Saturday, August 24, 2019

Dungeon Ticks, or, On the origins of Goblins

Those who travel underground have to face many hazards.   One of the lesser of these is the Dungeon Tick.  Almost invisible on the stone ceiling, it will wait many a year until it drops on a suitable host to feed on its blood.

Experienced adventurers who detect the tick sometimes chose to let it remain.  Although the tick can sap vitality, it somehow enhance vision*, a useful tool when the light fails or utmost discression is required.  Scholars have speculated that frequent exposure to dungeon ticks is what grants the underground dwellers their ability to see in the dark, and why, after a few generation of surface living, the ability fails.

 Recently, scholars studying the life cycles of the dungeon ticks have made startling discoveries.  Following a number of months of slow growth on its host, the tick falls off, finds a dark corner to hide and molts into a stony egg.  After a month of incubation, this egg hatches.

At this point, the story becomes muddled.  The wizard Lurm of Elderstone, who was trying to develop a dark-vision potion, believes that the egg hatches into a rat; while the Archbishop of Garboli claims to have proof positive that the tick becomes a pigeon, and has pressured the Pope to excommunicate Lurm over the affair. Po Befi, the Slugman Ambassador (and thus immune to threats of excommunication and far too wealthy for Lurm to bribe), was asked by the Pope to study the matter.  The Slugman concluded that the egg becomes a *bat*.  This, of course, did very little to settle the affair.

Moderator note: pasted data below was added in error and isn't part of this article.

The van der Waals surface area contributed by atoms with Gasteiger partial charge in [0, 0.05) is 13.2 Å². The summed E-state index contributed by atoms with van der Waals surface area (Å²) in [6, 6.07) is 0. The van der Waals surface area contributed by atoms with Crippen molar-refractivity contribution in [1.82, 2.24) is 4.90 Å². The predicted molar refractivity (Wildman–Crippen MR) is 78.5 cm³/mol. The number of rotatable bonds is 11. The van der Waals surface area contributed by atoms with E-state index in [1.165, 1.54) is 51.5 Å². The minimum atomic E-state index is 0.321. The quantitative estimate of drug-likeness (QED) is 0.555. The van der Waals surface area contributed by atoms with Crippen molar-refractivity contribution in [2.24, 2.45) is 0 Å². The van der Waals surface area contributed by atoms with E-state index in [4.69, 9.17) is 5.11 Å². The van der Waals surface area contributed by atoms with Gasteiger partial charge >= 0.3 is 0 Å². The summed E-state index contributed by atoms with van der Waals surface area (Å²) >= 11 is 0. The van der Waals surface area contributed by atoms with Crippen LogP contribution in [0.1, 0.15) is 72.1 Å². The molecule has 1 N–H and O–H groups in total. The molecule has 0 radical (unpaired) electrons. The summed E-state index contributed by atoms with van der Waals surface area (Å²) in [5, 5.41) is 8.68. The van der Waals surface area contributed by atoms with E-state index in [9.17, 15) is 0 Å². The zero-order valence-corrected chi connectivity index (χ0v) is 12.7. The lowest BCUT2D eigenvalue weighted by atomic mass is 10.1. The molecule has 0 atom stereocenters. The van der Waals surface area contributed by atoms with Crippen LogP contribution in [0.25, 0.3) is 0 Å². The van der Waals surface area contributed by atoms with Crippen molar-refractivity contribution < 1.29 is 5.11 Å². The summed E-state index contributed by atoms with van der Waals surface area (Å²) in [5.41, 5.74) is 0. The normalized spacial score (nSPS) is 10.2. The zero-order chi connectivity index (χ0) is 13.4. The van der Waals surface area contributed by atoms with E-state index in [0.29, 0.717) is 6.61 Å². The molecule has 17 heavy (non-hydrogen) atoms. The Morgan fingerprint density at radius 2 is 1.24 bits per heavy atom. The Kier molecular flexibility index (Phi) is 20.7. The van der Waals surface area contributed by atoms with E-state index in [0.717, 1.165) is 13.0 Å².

The three scholar agrees on what happens next however.  After a period of feeding and growth, the critter molts again into an egg, which transforms into a gremlin.  After some time of eating, this gremlin grows and guided by some magical instinct (or sense of smell as suggested by Po Befi), rejoins a goblin tribe (thus proving the dwarven affirmation that gremlins are immature goblins).  Lurm believes that the goblin generates spores which become more ticks, while the Archbishop firmly believes that the ticks spontaneously generate.  Research is ongoing, and Lurm has offered a bounty on live goblins.

Po Befi speculates that the stone underground is more nourishing, which is why surface dwelling goblins are often so wretched.  Goblins do not appear to be aware of this cycle, but they do know that if they live in caves or other underground settings, the clan will get stronger over time.  Too deep however and the critter - wether is be rat, pigeon or bat - fails to thrives, which explains the lack of goblins reported in the very depth of the earth.

*Adventurers wishing to let the dungeon tick feed on them to gain the 5 feet of darkvision can, but they lose 1 of their max HP, until the tick detaches, 2d4 weeks later.  DM may allow PCs to develop permanent 10 feet darkvision after years of use.


  1. I really like this post! It's definitely an interesting take on goblins, and the different conclusions of the mages & priests reminds me a lot of old medieval bestiaries, like how they thought geese came from barnacles. Keep up the great work!

    1. Thank you so much. The reason the scholars couldn't agree is because *I* couldn't decide. So I told myself - maybe people don't know either? Maybe different kinds of goblins have different "critter" stage?

      Oh, and the goblins spread spores with their ears :D